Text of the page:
Featured Research

from universities, journals, and other organizations

Chemists Make First-Ever Compounds Of Noble Gases And Uranium

Date:
April 5, 2002
Source:
Ohio State University
Summary:
Ohio State University chemists and their colleagues at the University of Virginia have created the first-ever compounds of uranium bonded to atoms of three so-called "noble gases" -- argon, krypton, and xenon.

COLUMBUS, Ohio -- Ohio State University chemists and their colleagues at the University of Virginia have created the first-ever compounds of uranium bonded to atoms of three so-called "noble gases" -- argon, krypton, and xenon.

In the last 40 years, scientists have only been able to form compounds from noble gases a handful of times. These chemical outcasts were once thought incapable of forming bonds with other elements, and until the 1960s were considered completely inert.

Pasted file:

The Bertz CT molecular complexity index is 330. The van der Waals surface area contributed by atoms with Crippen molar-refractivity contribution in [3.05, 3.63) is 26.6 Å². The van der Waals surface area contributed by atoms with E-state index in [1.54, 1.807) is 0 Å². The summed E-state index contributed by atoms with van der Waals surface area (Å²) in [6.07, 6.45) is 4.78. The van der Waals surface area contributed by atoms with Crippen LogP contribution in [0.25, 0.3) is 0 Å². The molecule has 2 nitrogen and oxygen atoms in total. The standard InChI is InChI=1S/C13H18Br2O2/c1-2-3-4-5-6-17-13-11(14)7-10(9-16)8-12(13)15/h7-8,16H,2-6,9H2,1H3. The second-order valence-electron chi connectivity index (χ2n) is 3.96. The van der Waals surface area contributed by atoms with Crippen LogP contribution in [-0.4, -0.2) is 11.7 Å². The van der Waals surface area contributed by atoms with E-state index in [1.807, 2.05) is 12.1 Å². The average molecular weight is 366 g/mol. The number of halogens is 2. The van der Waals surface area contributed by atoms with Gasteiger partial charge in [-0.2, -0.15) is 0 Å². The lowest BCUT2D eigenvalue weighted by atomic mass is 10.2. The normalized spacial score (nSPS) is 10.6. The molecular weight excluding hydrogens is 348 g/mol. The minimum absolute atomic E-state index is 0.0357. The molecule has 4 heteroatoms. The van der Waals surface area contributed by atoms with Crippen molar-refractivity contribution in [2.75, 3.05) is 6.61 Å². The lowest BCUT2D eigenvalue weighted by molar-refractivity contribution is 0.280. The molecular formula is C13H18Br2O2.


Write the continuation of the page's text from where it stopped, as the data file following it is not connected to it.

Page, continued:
The chemists published their results Thursday, February 28, in the journal Science, available online via ScienceExpress.

The same technique that created these uranium compounds might be used to link noble gases to other metals, said Bruce Bursten, professor and chair of chemistry at Ohio State.

Bursten's coauthors include Jun Li, a former Ohio State research scientist now at Pacific Northwest National Laboratory, and Lester Andrews, professor of chemistry, and Binyong Liang, a chemistry graduate student, both of the University of Virginia.

The chemists created their first noble gas compound by chance, Bursten said, largely because of some unexpected results obtained by the Virginia group in some follow-up experiments.

"It's like that quote, 'luck is what happens when preparation meets opportunity,'" he said. "We got lucky. We were working hard to cover all bases on a different aspect of the chemistry, and when we got some strange results, we were able to recognize what was happening."